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Dead in the Water
Global Lessons from the World Bank's Model Hydropower Project in Laos
Edited by Bruce Shoemaker and William Robichaud; foreword by Yos Santasombat; afterword by Philip Hirsch

New Perspectives in Southeast Asian Studies
Alfred W. McCoy, R. Anderson Sutton, Thongchai Winichakul,
and Kenneth M. George, Series Editors

“Extremely insightful and succinct, this volume shows how badly the Nam Theun 2 dam project has failed across the areas of indigenous rights and development, sustaining fisheries and river life, livelihoods of the displaced, protecting wildlife, and forestry and the commons. An important book.”
—Michael Goldman, author of Imperial Nature: The World Bank and Struggles for Social Justice in the Age of Globalization

For decades, large dam projects have been undertaken by both nations and international agencies with the aim of doing good: preventing floods, bringing electricity to rural populations, producing revenues for poor countries, and more. But time after time, the social, economic, and environmental costs have outweighed the benefits of the dams, sometimes to a disastrous degree. In this volume, a diverse group of experts—involved for years with the Nam Theun 2 dam in Laos—issue an urgent call for critical reassessment of the approach to, and rationale for, these kinds of large infrastructure projects in developing countries.

In the 2000s, as the World Bank was reeling from revelations of past hydropower failures, it nonetheless promoted the enormous Nam Theun 2 project. NT2, the Bank believed, offered a new, wiser model of dam development that would alleviate poverty, protect the environment, engage locally affected people in a transparent fashion, and stimulate political transformation. This was a tall order. For the first time, this book shows in detail why, despite assertions of success from the World Bank and other agencies involved in the project, the dam's true story has been one of substantial loss for affected villagers and the regional environment. Nam Theun 2 is an important case study that illustrates much broader problems of global development policy.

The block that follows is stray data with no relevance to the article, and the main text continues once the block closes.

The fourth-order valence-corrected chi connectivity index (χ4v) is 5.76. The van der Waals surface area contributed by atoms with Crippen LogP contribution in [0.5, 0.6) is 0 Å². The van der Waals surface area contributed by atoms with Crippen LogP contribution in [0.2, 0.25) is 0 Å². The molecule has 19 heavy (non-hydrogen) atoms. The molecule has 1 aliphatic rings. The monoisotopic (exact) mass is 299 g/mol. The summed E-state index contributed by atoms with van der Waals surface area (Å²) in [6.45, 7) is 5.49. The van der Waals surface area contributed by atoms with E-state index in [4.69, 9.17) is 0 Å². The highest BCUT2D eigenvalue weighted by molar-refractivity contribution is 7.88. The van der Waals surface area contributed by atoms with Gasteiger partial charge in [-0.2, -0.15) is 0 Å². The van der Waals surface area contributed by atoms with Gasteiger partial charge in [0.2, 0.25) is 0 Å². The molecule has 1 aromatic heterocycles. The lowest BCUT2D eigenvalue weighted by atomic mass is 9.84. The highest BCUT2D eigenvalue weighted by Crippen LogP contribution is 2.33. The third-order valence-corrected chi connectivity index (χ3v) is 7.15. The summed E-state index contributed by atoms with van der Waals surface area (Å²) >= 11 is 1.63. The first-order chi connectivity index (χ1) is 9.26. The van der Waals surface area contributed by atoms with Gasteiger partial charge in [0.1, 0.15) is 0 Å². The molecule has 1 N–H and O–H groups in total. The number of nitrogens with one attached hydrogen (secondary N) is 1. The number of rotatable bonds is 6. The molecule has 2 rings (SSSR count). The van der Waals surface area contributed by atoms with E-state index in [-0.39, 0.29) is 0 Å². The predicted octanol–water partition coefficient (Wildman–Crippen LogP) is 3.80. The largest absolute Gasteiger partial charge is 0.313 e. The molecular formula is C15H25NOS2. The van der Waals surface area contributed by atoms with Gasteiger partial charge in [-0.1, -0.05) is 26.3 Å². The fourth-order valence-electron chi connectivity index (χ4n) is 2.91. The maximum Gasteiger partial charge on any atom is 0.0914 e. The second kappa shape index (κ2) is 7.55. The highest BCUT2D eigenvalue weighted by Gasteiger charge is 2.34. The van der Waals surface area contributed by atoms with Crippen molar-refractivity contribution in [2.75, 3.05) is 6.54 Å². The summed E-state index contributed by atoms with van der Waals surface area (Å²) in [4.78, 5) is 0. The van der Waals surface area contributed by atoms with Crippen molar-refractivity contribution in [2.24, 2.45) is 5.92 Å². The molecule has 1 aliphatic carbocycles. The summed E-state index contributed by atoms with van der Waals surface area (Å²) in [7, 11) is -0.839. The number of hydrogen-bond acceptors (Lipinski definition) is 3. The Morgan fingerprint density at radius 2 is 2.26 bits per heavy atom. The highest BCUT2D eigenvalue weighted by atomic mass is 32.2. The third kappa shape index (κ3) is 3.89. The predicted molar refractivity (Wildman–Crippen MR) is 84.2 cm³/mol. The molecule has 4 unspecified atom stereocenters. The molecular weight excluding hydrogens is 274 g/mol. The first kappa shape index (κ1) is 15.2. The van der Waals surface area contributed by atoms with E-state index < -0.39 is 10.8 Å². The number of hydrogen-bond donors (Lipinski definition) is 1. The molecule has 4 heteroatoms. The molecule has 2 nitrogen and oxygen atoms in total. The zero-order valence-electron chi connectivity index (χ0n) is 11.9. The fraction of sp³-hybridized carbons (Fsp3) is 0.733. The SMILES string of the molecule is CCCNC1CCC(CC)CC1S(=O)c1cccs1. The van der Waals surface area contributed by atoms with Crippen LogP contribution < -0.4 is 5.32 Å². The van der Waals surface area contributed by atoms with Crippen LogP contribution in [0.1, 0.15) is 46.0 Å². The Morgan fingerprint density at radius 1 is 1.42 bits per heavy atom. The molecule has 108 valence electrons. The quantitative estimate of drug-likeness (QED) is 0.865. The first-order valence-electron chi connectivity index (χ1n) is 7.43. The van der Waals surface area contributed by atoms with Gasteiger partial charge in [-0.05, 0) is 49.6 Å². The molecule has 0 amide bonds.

Bruce Shoemaker is an independent consultant on development and natural resources who has conducted extensive research on the impacts of the Nam Theun 2 dam. His books include The People and Their River: River-based Livelihoods in the Xe Bang Fai Basin in Laos.

William Robichaud is a conservation biologist who has worked in Southeast Asia for twenty-five years. One of his main areas of focus has been conservation of the globally significant forests and wildlife of the Nam Theun 2 catchment.



Praise

“Offers a new understanding of Laos in a difficult period of nation building and development [and] a vital lesson to policy planners, scholars, and INGOs encountering the illusory success of a globalizing economy.”
—Yos Santasombat, from the foreword

 

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June 2018
LC: 2017044548 TK
288 pp. 6 x 9
22 b/w illus., 5 maps,

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Cloth $79.95 t
ISBN 978-0-299-31790-4
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